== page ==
ADB Launches Strategy 2030 to Respond to Changing Needs of Asia and Pacific

The Asian Development Bank's (ADB) Board of Directors has approved a new long-term corporate strategy, Strategy 2030, that sets out the institution's broad vision and strategic response to the evolving needs of Asia and the Pacific, according to the bank's press release AKP received yesterday.

Asia and the Pacific has made great progress over the last half century in poverty reduction and economic growth, but there are unfinished development agendas, said ADB President Mr. Takehiko Nakao. Under Strategy 2030, we will combine finance, knowledge, and partnerships to sustain our efforts to eradicate extreme poverty and expand our vision towards a prosperous, inclusive, resilient, and sustainable region.

ADB's aspirations are aligned with major global commitments such as the Sustainable Development Goals, the Financing for Development agenda, the Paris Agreement on climate change, and the Sendai Framework for Disaster Risk Reduction. Given the size of Asia and the Pacific, achieving such commitments will depend critically on the region's success.

Strategy 2030 recognises that the ambitious global development agenda must be tailored to specific local circumstances. ADB will strengthen its country-focused approach, promote the use of innovative technologies, and deliver integrated interventions that combine expertise across a range of sectors and themes and through a mix of public and private sector operations.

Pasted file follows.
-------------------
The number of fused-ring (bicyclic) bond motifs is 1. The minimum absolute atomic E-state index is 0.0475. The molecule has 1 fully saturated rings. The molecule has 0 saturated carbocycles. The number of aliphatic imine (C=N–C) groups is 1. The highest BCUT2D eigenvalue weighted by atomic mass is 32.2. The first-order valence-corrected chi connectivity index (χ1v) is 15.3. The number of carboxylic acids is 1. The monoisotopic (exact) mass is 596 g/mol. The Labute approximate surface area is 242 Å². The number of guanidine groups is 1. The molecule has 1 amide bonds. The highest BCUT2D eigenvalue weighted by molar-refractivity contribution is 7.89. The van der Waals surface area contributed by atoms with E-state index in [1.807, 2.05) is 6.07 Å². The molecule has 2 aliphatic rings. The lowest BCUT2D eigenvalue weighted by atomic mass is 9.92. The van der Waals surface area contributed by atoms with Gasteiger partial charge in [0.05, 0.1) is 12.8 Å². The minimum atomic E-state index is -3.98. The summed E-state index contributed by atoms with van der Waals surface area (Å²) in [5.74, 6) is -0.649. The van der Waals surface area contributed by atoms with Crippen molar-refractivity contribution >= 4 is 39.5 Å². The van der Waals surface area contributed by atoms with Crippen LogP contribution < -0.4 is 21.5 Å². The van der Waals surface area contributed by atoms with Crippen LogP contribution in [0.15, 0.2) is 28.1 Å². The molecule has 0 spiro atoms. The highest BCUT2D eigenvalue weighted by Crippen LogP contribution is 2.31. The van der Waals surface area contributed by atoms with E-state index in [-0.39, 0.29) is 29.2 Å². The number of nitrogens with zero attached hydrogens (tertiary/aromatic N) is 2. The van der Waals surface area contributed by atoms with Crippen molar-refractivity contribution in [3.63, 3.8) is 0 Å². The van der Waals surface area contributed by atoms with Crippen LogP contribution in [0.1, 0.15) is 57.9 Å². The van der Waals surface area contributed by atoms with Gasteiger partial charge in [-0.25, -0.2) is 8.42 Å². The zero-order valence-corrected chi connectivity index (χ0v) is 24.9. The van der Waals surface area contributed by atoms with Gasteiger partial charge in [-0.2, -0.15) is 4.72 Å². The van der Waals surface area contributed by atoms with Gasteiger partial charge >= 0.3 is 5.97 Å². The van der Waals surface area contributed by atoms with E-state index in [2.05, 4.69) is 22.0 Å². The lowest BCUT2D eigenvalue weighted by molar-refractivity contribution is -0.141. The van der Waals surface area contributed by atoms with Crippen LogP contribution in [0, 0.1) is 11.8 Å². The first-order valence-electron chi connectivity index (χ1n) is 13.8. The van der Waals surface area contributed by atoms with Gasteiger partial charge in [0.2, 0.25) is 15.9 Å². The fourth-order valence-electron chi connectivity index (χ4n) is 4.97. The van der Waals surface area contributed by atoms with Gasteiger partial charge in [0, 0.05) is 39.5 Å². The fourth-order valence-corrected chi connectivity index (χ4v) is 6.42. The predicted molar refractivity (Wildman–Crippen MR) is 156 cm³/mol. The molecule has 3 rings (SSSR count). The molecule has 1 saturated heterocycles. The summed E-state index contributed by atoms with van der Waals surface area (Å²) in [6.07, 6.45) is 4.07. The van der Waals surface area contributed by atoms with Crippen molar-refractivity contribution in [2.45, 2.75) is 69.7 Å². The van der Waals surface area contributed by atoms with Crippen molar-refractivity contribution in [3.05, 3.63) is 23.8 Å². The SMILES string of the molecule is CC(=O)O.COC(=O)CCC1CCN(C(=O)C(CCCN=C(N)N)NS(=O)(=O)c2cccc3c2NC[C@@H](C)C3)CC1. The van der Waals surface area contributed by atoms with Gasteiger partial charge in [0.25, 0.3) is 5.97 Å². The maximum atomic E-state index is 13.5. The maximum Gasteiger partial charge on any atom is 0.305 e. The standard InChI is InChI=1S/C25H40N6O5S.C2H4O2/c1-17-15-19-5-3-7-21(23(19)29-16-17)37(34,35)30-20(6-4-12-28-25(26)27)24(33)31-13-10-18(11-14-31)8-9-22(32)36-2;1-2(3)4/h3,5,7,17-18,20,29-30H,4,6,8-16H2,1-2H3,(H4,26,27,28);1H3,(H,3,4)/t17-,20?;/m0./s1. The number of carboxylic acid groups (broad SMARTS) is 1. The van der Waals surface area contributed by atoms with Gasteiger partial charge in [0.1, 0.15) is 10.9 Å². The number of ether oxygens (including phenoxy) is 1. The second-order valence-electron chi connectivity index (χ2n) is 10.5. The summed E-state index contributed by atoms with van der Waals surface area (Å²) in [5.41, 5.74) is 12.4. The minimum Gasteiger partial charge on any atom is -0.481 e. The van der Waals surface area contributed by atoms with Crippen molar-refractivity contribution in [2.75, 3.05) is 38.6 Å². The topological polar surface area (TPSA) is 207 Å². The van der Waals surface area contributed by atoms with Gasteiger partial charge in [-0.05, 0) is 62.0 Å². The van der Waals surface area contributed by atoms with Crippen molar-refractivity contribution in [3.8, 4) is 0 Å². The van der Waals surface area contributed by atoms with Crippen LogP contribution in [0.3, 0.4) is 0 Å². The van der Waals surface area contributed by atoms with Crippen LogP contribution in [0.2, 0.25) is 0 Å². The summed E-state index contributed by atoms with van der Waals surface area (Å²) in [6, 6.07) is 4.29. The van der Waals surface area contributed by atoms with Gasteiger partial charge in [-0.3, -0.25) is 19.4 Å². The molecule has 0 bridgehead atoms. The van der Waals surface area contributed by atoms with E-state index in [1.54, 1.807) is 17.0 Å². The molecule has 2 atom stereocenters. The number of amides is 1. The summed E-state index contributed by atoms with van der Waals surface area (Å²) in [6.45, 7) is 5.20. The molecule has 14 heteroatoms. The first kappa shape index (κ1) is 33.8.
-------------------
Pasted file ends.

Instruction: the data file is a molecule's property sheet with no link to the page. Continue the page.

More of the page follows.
ADB will continue to prioritise support for the region's poorest and most vulnerable countries. It will apply differentiated approaches to meet the diverse needs of various groups of countries: fragile and conflict-affected situations, small island developing states, low-income and lower middle-income countries, and upper middle-income countries. Across these country groups, ADB will also prioritise support for lagging areas and pockets of poverty and fragility.

Infrastructure investments�particularly those that are green, sustainable, inclusive, and resilient�will remain a key priority. At the same time, ADB will expand operations in social sectors, such as education, health, and social protection.

ADB's support will focus on seven operational priorities: (i) addressing remaining poverty and reducing inequalities; (ii) accelerating progress in gender equality; (iii) tackling climate change, building climate and disaster resilience, and enhancing environmental sustainability; (iv) making cities more livable; (v) promoting rural development and food security; (vi) strengthening governance and institutional capacity; and (vii) fostering regional cooperation and integration.

ADB was conceived in the early 1960s as a financial institution that would be Asian in character and foster economic growth and cooperation in one of the poorest regions in the world.

ADB assists its members, and partners, by providing loans, technical assistance, grants, and equity investments to promote social and economic development.

ADB is composed of 67 members, 48 of which are from the Asia and Pacific region. Cambodia became a member of this financial institution in 1966.

Source: Agency Kampuchea Press

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